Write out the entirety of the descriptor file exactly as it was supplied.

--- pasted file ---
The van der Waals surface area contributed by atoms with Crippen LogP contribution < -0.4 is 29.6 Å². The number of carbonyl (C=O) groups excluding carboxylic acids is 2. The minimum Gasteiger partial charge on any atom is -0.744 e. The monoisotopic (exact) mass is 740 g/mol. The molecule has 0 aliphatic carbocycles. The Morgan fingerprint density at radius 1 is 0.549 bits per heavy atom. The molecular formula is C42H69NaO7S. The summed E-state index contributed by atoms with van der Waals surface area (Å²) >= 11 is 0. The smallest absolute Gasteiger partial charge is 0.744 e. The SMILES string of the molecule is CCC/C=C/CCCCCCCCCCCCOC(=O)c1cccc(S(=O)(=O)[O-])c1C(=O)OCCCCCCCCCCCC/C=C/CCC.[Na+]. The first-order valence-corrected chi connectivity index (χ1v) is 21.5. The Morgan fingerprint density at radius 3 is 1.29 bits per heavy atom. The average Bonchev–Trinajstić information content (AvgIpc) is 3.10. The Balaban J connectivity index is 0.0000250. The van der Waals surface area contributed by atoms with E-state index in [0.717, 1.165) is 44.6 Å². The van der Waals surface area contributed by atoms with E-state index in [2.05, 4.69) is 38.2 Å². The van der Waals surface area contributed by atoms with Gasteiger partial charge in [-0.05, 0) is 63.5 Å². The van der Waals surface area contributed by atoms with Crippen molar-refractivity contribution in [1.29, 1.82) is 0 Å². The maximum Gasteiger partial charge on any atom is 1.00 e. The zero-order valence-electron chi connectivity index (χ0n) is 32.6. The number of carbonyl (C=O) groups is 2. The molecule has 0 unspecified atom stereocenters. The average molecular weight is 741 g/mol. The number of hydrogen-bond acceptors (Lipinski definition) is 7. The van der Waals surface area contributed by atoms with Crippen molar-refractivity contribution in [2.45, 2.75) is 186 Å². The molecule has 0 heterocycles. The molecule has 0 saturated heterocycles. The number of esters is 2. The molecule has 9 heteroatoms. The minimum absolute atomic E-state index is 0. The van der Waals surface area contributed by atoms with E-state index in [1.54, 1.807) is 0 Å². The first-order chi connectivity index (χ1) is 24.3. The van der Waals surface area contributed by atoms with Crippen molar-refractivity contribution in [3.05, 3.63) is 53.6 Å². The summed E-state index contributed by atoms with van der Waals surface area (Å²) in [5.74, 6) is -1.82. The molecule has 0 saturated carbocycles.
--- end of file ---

The van der Waals surface area contributed by atoms with Crippen LogP contribution < -0.4 is 29.6 Å². The number of carbonyl (C=O) groups excluding carboxylic acids is 2. The minimum Gasteiger partial charge on any atom is -0.744 e. The monoisotopic (exact) mass is 740 g/mol. The molecule has 0 aliphatic carbocycles. The Morgan fingerprint density at radius 1 is 0.549 bits per heavy atom. The molecular formula is C42H69NaO7S. The summed E-state index contributed by atoms with van der Waals surface area (Å²) >= 11 is 0. The smallest absolute Gasteiger partial charge is 0.744 e. The SMILES string of the molecule is CCC/C=C/CCCCCCCCCCCCOC(=O)c1cccc(S(=O)(=O)[O-])c1C(=O)OCCCCCCCCCCCC/C=C/CCC.[Na+]. The first-order valence-corrected chi connectivity index (χ1v) is 21.5. The Morgan fingerprint density at radius 3 is 1.29 bits per heavy atom. The average Bonchev–Trinajstić information content (AvgIpc) is 3.10. The Balaban J connectivity index is 0.0000250. The van der Waals surface area contributed by atoms with E-state index in [0.717, 1.165) is 44.6 Å². The van der Waals surface area contributed by atoms with E-state index in [2.05, 4.69) is 38.2 Å². The van der Waals surface area contributed by atoms with Gasteiger partial charge in [-0.05, 0) is 63.5 Å². The van der Waals surface area contributed by atoms with Crippen molar-refractivity contribution in [1.29, 1.82) is 0 Å². The maximum Gasteiger partial charge on any atom is 1.00 e. The zero-order valence-electron chi connectivity index (χ0n) is 32.6. The number of carbonyl (C=O) groups is 2. The molecule has 0 unspecified atom stereocenters. The average molecular weight is 741 g/mol. The number of hydrogen-bond acceptors (Lipinski definition) is 7. The van der Waals surface area contributed by atoms with Crippen molar-refractivity contribution in [2.45, 2.75) is 186 Å². The molecule has 0 heterocycles. The molecule has 0 saturated heterocycles. The number of esters is 2. The molecule has 9 heteroatoms. The minimum absolute atomic E-state index is 0. The van der Waals surface area contributed by atoms with E-state index in [1.54, 1.807) is 0 Å². The first-order chi connectivity index (χ1) is 24.3. The van der Waals surface area contributed by atoms with Crippen molar-refractivity contribution in [3.05, 3.63) is 53.6 Å². The summed E-state index contributed by atoms with van der Waals surface area (Å²) in [5.74, 6) is -1.82. The molecule has 0 saturated carbocycles.